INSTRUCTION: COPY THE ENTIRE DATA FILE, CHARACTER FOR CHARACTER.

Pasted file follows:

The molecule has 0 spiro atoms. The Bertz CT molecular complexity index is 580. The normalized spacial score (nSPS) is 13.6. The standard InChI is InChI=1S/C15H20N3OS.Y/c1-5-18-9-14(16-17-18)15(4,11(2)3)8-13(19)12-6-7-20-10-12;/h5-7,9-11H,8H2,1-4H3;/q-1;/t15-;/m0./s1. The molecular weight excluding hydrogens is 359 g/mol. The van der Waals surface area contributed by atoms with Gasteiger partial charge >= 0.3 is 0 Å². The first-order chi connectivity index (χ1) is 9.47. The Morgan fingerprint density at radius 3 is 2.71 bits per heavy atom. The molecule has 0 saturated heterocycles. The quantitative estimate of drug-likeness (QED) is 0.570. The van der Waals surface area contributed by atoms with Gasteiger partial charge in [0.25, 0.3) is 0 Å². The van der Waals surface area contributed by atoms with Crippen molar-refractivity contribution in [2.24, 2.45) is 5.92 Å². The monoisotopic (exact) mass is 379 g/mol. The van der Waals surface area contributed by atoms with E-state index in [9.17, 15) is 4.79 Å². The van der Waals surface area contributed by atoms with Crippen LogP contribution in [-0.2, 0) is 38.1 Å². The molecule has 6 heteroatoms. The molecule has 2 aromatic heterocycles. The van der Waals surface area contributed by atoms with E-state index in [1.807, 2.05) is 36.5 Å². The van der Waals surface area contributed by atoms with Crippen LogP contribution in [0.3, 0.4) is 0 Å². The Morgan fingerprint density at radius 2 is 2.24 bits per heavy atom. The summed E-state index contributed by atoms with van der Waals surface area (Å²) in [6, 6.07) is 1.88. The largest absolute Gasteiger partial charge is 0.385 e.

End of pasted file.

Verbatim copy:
The molecule has 0 spiro atoms. The Bertz CT molecular complexity index is 580. The normalized spacial score (nSPS) is 13.6. The standard InChI is InChI=1S/C15H20N3OS.Y/c1-5-18-9-14(16-17-18)15(4,11(2)3)8-13(19)12-6-7-20-10-12;/h5-7,9-11H,8H2,1-4H3;/q-1;/t15-;/m0./s1. The molecular weight excluding hydrogens is 359 g/mol. The van der Waals surface area contributed by atoms with Gasteiger partial charge >= 0.3 is 0 Å². The first-order chi connectivity index (χ1) is 9.47. The Morgan fingerprint density at radius 3 is 2.71 bits per heavy atom. The molecule has 0 saturated heterocycles. The quantitative estimate of drug-likeness (QED) is 0.570. The van der Waals surface area contributed by atoms with Gasteiger partial charge in [0.25, 0.3) is 0 Å². The van der Waals surface area contributed by atoms with Crippen molar-refractivity contribution in [2.24, 2.45) is 5.92 Å². The monoisotopic (exact) mass is 379 g/mol. The van der Waals surface area contributed by atoms with E-state index in [9.17, 15) is 4.79 Å². The van der Waals surface area contributed by atoms with Crippen LogP contribution in [-0.2, 0) is 38.1 Å². The molecule has 6 heteroatoms. The molecule has 2 aromatic heterocycles. The van der Waals surface area contributed by atoms with E-state index in [1.807, 2.05) is 36.5 Å². The van der Waals surface area contributed by atoms with Crippen LogP contribution in [0.3, 0.4) is 0 Å². The Morgan fingerprint density at radius 2 is 2.24 bits per heavy atom. The summed E-state index contributed by atoms with van der Waals surface area (Å²) in [6, 6.07) is 1.88. The largest absolute Gasteiger partial charge is 0.385 e.